Week Thirty: Biscuits
I’ve said it before, and I’ll say it again: I don’t think there’s a man, woman, or child in this country that doesn’t enjoy a good biscuit. But sometimes, you want something a bit more special, a bit more interesting than simply a plain biscuit, as good as it may be.
Enter the sweet potato biscuit. Known in the South for ages, the sweet potato biscuit has only fairly recently made its way above the Mason-Dixon line, charming palates and winning hearts all the way. The idea is simple: biscuit + sweet potato = sweet potato biscuit. But how such a simple addition can result in something so universally beloved, so scrumptious, is still a mystery.
Adding sweet potato to a biscuit adds a gorgeous orange hue and an earthy, lightly sweet flavor, one that goes perfectly with a slice of good ham and a spot of mustard or horseradish (or both). It also makes for a more tender biscuit, as it adds moisture, and – to a much lesser extent – the fibrous sweet potato helps shorten any strands of gluten that form. This is not license to over-knead or over-work your biscuit dough; but it does help a little, and every little bit helps with biscuits.
These biscuits are, of course, an excellent addition to any brunch menu, sunny, cheerful, and wholly welcoming, stacked high on a plate. But as good as they are with simply butter and a cup of coffee, they’re just as good used for more savory applications. Try serving them with a seared duck breast, perhaps with a bit of cranberry (or any other tart berry) sauce on the side. If you prefer your lily gilded, throw a pinch or two of cayenne pepper into the dough. Sweet potatoes and cayenne are best friends, and would be just heavenly topped with a blushing slice of duck. My mouth is watering!
Sweet Potato Biscuits
Makes about 16
1 large or 2 small sweet potatoes
3/4 to 1 cup cold milk, plus extra for brushing tops
5 tablespoons cold unsalted butter
8 ounces unbleached all-purpose flour
1 tablespoon baking powder
1/2 teaspoon salt
1. Preheat oven to 400° F. Pierce sweet potatoes a few times with a fork. Wrap tightly in aluminum foil, and bake for 45 minutes to 1 hour, or until very soft. Let cool, and remove skin.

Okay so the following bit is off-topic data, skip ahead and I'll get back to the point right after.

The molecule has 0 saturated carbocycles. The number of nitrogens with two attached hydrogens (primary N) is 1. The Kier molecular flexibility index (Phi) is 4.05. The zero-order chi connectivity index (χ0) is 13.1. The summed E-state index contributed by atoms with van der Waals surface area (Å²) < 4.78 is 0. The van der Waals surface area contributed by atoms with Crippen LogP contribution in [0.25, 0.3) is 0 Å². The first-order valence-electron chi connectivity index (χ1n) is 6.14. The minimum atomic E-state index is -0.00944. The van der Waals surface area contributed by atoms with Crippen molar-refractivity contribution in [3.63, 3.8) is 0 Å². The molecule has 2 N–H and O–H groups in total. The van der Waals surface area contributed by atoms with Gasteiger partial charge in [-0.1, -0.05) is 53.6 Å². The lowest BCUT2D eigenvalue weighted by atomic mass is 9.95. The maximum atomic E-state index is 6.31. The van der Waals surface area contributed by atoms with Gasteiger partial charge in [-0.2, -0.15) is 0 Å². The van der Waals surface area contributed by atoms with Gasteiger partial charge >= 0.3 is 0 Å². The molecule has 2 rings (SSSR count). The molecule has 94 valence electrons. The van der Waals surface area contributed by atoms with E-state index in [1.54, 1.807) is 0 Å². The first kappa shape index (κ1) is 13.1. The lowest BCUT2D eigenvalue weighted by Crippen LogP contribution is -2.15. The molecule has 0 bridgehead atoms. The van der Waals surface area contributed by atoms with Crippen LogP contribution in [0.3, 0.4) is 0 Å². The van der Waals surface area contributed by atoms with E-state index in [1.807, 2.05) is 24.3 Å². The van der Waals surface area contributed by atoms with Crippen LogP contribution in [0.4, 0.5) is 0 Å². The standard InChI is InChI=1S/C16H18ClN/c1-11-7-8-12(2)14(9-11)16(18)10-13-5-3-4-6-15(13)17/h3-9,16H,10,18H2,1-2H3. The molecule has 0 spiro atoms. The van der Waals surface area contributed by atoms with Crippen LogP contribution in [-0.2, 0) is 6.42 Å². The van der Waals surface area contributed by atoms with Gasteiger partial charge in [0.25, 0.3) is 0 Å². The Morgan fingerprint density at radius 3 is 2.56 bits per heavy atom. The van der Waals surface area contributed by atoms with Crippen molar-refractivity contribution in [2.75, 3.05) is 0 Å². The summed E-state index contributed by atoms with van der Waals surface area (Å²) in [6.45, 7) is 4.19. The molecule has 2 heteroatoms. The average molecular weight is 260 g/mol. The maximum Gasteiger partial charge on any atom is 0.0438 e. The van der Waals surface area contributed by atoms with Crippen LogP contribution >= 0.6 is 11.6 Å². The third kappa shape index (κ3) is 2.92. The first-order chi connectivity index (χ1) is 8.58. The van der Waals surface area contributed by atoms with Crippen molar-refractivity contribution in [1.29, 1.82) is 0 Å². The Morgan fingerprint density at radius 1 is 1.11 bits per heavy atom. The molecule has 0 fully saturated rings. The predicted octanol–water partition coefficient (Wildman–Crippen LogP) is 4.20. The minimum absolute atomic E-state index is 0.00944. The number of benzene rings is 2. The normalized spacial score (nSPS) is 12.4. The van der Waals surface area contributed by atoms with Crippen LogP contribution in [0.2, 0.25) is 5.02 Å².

2. In a glass measuring cup, mash 1 cup of cooked sweet potato. Stir in the milk, a little at a time, until the mixture measures 1 3/4 cups. Place mixture in the refrigerator to chill while preparing other ingredients.
3. Grease a large baking sheet, or line with parchment paper. Cut the butter into as small pieces as possible. Pile loosely on a small plate and freeze while preparing remaining ingredients.
4. In a large bowl, whisk together the flour, baking powder, and salt. Add partly-frozen butter and moving quickly, toss and pinch butter into flour with fingertips, tossing the mixture around to be sure to reach all pieces of butter, until the mixture resembles coarse meal. Large flakes or pea-sized lumps are just fine.
5. Add the milk mixture to the flour mixture, and fold quickly but gently with a fork or nonstick spatula until all dry ingredients are moistened and a rough dough forms.
6. Turn the dough out onto a floured work surface. With floured hands, press the dough together into a cohesive mass. Liberally dust the top with flour, and fold the dough in half (you may need to use a bench scraper to help with this).
7. Using a rolling pin, and dusting with flour as needed to prevent sticking, gently roll the dough out to about 1/2 inch thick. With a round cutter or a small drinking glass, and using a decisive stamping movement, cut as many biscuits as you can, cutting each out as closely as possible to the next one. Do not twist the cutter. Transfer the biscuits to the prepared baking sheet.
8. Gather scraps together by gathering in from the sides, pressing the cut sides together. Do not re-knead or re-roll for the best results. Form biscuits from scraps either by hand-shaping or by cutting. Transfer scrap biscuits to the prepared baking sheet.
9. Lightly brush the tops of the biscuits with milk. Bake the biscuits at 400° F for 20 to 25 minutes, or until lightly browned on top. Let cool on the pan for a minute or so, then transfer biscuits to a wire rack to finish cooling. Serve warm.
1. Biscuits can be stored at room temperature, wrapped tightly in aluminum foil, for 6 to 8 hours. Before serving, rewarm in a 350° F oven for 5 minutes. If not eating within that time, freeze, wrapped in foil. To serve, bake unthawed and unwrapped, for 10 minutes at 350° F.
2. You can bake the sweet potatoes up to 2 days in advance, and store in the refrigerator until ready to use. An added benefit with this approach is that it keeps your liquid mixture cold, so as not to melt the butter, crucial for making tender biscuits.